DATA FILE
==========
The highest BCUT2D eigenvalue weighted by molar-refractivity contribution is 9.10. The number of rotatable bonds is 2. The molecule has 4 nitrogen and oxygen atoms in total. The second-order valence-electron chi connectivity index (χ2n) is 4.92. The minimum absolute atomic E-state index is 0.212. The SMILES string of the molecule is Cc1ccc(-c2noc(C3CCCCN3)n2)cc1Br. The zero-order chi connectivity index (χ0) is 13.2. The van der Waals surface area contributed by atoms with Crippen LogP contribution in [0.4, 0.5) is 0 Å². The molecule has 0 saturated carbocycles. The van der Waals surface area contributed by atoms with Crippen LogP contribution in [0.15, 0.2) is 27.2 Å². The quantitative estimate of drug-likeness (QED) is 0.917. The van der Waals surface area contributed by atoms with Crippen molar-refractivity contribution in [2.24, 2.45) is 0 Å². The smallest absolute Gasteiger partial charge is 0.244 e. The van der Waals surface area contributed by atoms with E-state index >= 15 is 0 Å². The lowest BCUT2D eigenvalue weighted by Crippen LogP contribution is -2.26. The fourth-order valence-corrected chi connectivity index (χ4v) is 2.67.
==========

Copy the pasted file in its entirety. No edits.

The highest BCUT2D eigenvalue weighted by molar-refractivity contribution is 9.10. The number of rotatable bonds is 2. The molecule has 4 nitrogen and oxygen atoms in total. The second-order valence-electron chi connectivity index (χ2n) is 4.92. The minimum absolute atomic E-state index is 0.212. The SMILES string of the molecule is Cc1ccc(-c2noc(C3CCCCN3)n2)cc1Br. The zero-order chi connectivity index (χ0) is 13.2. The van der Waals surface area contributed by atoms with Crippen LogP contribution in [0.4, 0.5) is 0 Å². The molecule has 0 saturated carbocycles. The van der Waals surface area contributed by atoms with Crippen LogP contribution in [0.15, 0.2) is 27.2 Å². The quantitative estimate of drug-likeness (QED) is 0.917. The van der Waals surface area contributed by atoms with Crippen molar-refractivity contribution in [2.24, 2.45) is 0 Å². The smallest absolute Gasteiger partial charge is 0.244 e. The van der Waals surface area contributed by atoms with E-state index >= 15 is 0 Å². The lowest BCUT2D eigenvalue weighted by Crippen LogP contribution is -2.26. The fourth-order valence-corrected chi connectivity index (χ4v) is 2.67.